Brother Dear grabs the reins and tries to keep the wagon out of the ditch…this is a climbing log, so if you’re looking for babies or honey or dogs you should probably just check back in tomorrow:

Spring arrived in Glacier County this weekend!  Maybe we didn’t have daffodils or sweet clover emerging from the frosted-mud of the prairie (or even our usual crop of dandelions) but there was a delightful sensation of life and change and (relative) warmth around the east side of Glacier Park for the first time since…I don’t even know.  It got really, really wintry in October, but when was it warm?  Not last summer.  The summer before?  Doesn’t matter.  It’s really nice right now.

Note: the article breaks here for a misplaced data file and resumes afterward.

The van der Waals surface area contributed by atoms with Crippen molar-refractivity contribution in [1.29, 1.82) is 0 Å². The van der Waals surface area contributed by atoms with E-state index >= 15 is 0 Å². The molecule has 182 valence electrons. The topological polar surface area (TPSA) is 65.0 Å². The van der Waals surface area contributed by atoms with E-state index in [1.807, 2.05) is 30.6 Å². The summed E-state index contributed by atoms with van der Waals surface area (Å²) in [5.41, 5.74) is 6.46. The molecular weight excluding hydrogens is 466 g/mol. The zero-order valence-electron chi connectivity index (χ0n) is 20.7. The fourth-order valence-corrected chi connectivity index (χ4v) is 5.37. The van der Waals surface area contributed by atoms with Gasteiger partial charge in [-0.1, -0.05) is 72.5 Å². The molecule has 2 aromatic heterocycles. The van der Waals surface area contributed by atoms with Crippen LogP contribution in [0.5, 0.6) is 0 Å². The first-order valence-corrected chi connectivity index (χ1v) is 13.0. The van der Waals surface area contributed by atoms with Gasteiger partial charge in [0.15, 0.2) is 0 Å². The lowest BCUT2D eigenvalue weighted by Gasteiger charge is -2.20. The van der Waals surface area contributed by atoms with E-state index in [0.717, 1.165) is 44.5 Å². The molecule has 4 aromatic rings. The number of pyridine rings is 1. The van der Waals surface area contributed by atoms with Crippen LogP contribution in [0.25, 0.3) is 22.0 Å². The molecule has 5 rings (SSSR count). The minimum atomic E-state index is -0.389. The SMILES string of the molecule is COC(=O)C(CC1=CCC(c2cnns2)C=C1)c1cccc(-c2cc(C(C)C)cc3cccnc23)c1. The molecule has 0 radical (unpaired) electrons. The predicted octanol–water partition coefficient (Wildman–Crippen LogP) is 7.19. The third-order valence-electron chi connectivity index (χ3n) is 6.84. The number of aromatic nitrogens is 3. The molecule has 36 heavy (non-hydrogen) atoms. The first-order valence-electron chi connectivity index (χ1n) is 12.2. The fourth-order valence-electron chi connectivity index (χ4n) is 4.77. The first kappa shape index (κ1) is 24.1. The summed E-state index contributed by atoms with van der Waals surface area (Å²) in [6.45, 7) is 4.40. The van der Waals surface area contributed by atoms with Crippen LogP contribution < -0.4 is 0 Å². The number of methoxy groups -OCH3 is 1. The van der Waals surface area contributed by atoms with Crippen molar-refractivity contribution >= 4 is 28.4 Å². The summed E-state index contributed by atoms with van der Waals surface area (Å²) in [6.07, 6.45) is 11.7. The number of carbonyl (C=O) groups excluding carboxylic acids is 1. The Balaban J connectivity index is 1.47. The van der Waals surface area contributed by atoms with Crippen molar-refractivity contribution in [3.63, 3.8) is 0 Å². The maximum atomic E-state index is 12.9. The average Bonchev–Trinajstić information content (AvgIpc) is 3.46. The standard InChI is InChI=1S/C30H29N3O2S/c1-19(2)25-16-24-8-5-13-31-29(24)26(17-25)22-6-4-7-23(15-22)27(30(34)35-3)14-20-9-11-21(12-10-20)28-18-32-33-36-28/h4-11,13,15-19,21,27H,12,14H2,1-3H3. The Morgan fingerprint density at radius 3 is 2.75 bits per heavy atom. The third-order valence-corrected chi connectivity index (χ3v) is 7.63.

So nice in fact, that I decided to be marginally ambitious, a notion I have not experienced since the last time it was warm…  I tossed a couple ideas around the old noggin’ and was repeatedly self-encouraged to shelve my grande schemes.  I try to keep these grande schemes from public knowledge, blogs, and most pertinently, maternal cognizance.  Mom isn’t fond of her children wandering off on snowbound solo adventures, and she has made some very keen points over the years in regards to the intelligence behind such missions.  Unfortunately for her innate sense of “don’t let the child put his hand on the stove’s coils, his head behind the bull’s hooves, or his entire being in a crevasse,” I could not contain myself and set out on the most beautiful day in the history of Glacier County, circa 2011.

Destination: Divide Mountain

That’s Divde in the background.  I think the base is two or three miles away but I couldn’t say exactly.  Seemed like a long way in deep snow.